Before landing at SCL, we did a fly-over the airport. Photo by Lucas Frenk De Matos.

Before landing at SCL, we did a fly-over the airport. Photo by Lucas Frenk De Matos.

This is the third and final installment on LAN taking delivery of their first Boeing 787 Dreamliner. In PART 1, I shared what happened before the delivery, in PART 2, I talked about our flight and this part will wrap things up. In the near future, I will be sharing my thoughts on Santiago, giving a photo tour of LAN’s training facility and giving a review on my 767 flight back to LAX. 

I should have been groggy with only four hours of sleep after twelve hours aloft, but the excitement of landing in a Dreamliner had me wired. I was told that we were going to fly over the airport before landing. I tried to predict what side of the airplane would face the airport and chose the left side: Darn it, the airport was on the right side. Oh well; win some, lose some.

As the plane landed, I could see hundreds of people surrounding the airport to catch a glimpse of Chile’s first Dreamliner landing. It was exciting to see so many people excited about seeing a 787 for the first time.

When taxiing to our gate, AvGeeks were not the only ones to welcome; there were also a few hundred airport employees who came out to the tarmac. I felt like a super star.

You can't have a celebration without a water cannon salue. Photo by Lucas Frenk De Matos.

You can’t have a celebration without a water cannon salute. Photo by Lucas Frenk De Matos.

A proper welcome would not be complete without a classic water cannon salute. The picture above shows two nicely working water spouts, but unfortunately by the time the plane got to the fire trucks, something went wrong with the left one and there was no water shooting out. That is alright; I still felt plenty welcomed.


I arrived at the gate and a bunch more folks surrounded the aircraft on the ground. There was no ceremony at the airport, which was fine with me. Mostly because I wanted to get the hotel and take a much-needed shower. The Dreamliner is a great aircraft, but 12.5 hours flying economy on any plane can be tiring.

Chilean mountains and a curved wing tip -- what more does one need?

Chilean mountains and a curved wing tip — what more does one need?

Now for the big question: is the 787 that much better? To be honest it was hard to tell at the time. Boeing promotes the 787 as having lower pressure and higher humidity to lessen the effects of jetlag. Sure my nose wasn’t that dry and I actually felt okay for a 12.5 flight, but it wasn’t super obvious. It took flying home on a Boeing 767-300ER a few days later to fully realize how the 787 Dreamliner is actually different.

Even though I flew Business Class home and kept myself better hydrated, my nose was dry and I got a headache. Boeing might be on to something here.

The overhead bins on the 787 were another feature that I didn’t fully appreciate until flying home on the 767. My carry-on (which is border-line too large to be a carry-on) easily fit in the 787 bin in economy. But I had to remove some items from my bag to squeeze it into the 767 business class bin.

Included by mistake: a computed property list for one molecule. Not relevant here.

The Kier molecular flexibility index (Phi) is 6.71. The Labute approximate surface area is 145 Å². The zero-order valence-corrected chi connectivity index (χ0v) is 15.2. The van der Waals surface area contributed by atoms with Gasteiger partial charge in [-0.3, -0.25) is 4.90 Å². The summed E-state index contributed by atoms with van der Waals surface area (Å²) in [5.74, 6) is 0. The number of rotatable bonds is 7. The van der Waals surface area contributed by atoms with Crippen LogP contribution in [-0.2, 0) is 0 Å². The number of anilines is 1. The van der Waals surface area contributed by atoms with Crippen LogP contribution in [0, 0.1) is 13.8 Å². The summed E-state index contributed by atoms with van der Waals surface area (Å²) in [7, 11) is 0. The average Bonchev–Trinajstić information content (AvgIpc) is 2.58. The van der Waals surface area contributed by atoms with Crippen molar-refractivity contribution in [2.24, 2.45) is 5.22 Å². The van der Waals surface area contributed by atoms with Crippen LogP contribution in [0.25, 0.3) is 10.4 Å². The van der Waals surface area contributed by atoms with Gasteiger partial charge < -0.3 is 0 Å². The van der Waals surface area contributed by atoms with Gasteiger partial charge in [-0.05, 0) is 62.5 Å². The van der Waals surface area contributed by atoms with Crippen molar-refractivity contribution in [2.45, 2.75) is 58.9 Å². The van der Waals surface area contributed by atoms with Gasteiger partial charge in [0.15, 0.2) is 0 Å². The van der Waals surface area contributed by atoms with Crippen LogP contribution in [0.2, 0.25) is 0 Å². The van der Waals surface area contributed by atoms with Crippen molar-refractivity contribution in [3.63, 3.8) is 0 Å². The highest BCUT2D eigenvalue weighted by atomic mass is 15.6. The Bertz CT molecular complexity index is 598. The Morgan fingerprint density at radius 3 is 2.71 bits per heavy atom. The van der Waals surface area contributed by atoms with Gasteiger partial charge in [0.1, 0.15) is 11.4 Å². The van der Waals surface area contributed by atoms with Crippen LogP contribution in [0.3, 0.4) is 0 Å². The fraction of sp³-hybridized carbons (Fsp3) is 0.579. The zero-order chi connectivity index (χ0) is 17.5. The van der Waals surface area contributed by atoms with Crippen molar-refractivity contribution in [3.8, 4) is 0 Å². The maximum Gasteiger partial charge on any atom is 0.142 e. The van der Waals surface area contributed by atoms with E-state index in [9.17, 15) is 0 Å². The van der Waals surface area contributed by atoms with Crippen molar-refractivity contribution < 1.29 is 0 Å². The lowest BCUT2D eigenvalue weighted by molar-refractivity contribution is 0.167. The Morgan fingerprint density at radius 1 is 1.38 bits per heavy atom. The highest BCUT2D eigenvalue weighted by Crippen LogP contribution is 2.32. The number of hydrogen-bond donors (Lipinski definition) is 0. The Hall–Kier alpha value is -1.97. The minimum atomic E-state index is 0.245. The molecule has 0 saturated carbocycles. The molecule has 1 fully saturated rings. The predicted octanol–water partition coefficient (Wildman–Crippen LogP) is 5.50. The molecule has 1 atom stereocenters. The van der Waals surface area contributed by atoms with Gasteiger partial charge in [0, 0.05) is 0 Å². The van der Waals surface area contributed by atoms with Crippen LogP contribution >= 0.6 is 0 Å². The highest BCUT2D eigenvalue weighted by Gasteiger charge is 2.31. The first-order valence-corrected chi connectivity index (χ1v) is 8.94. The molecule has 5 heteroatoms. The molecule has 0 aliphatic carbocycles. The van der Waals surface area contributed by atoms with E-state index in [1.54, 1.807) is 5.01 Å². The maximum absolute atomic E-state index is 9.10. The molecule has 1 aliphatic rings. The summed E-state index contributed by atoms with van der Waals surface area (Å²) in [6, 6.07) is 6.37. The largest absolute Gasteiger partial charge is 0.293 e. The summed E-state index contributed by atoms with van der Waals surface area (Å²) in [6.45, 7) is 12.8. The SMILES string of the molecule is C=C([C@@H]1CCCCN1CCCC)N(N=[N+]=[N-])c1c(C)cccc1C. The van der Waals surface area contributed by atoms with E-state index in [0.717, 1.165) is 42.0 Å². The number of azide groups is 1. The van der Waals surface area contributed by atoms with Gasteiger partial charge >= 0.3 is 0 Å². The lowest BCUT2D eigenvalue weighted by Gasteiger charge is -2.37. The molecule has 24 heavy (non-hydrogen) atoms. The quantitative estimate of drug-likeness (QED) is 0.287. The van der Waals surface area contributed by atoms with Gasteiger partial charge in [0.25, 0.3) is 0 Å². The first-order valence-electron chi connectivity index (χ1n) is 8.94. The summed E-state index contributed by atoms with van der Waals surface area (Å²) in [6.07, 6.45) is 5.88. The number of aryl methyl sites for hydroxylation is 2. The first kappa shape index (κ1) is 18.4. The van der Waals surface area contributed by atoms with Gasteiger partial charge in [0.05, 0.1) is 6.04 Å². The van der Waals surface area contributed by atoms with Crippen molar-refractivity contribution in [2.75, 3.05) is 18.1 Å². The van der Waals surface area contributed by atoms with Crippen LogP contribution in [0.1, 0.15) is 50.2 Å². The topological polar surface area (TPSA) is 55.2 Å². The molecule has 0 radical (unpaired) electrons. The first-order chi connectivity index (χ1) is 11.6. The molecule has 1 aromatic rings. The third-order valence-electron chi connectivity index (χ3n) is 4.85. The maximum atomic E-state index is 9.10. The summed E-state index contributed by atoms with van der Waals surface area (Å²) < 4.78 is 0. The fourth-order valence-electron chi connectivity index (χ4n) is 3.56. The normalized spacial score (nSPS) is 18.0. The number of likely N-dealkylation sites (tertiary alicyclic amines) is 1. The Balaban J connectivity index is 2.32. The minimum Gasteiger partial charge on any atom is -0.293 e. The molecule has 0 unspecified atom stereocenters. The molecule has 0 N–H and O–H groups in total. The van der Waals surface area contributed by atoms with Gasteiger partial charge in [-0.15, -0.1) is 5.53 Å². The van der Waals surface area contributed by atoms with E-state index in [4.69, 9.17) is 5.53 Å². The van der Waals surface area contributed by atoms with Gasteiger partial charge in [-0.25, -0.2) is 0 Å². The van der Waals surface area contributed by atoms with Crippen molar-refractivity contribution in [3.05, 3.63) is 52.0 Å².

LAN's 787 at the gate after we landed. People from around the airport came to check her out.

LAN’s 787 at the gate after we landed. People from around the airport came to check her out.

Previously, I have made fun of the LED lights. Mostly because Boeing, airlines, and media tout it as some revolutionary concept when really LED lights could be retrofitted into any other aircraft. But I do see there are some real benefits. Not only do they provide a great party atmosphere, but they also have the ability to slowly change the color settings. With the crew having full control over the windows and the lights programmed to slowly transition, it really allows passengers to feel the different stages of service. Again, not a huge thing, but these little things add up.

Another surprise was how spacious the cabin. The interior of the 787 seemed more like a Boeing 777 than a 767. Yes, the 3-3-3 layout in economy is a bit tight and if I had seatmates in my row, it would have been a pretty painful experience. I was told that LAN made this decision since they felt their service and product would make up for the skinnier seats.

And that wing; that amazing wing. No joke, airlines should put a notice under each window saying, “yes, the wing is supposed to do that.” At the beginning of the flight the wing was filled with fuel, so the arch wasn’t as obvious. As the fuel burned and the wing became lighter, it was quite obvious. Add turbulence to the equation and you really get a show. Sure, it might be a bit scary for those who are not used to it, but for those in the know it is truly beautiful.

Is it worth going out of your way and maybe spending a bit more to fly on a 787? I say absolutely. LAN should feel very proud to offer this new product and I cannot wait for my next flight.


LAN Boeing 787 Delivery

A special thanks to Lucas Frenk De Matos for letting me use his arrival photos and to Sebastian Gomez for reaching out to me about the photos.

EDITOR-IN-CHIEF & FOUNDER - SEATTLE, WA. David has written, consulted, and presented on multiple topics relating to airlines and travel since 2008. He has been quoted and written for a number of news organizations, including BBC, CNN, NBC News, Bloomberg, and others. He is passionate about sharing the complexities, the benefits, and the fun stuff of the airline business. Email me:
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Great story. I am planning a trip to South America and the LAN 787 is now going to be a part of that trip!

lucas frenk de matos

i <3 the 787 its a wonderful plane… I already buy tickets for the inaugural flight.

thank you for highlight my video in this report, David !
I am glad it was helpful in some way.

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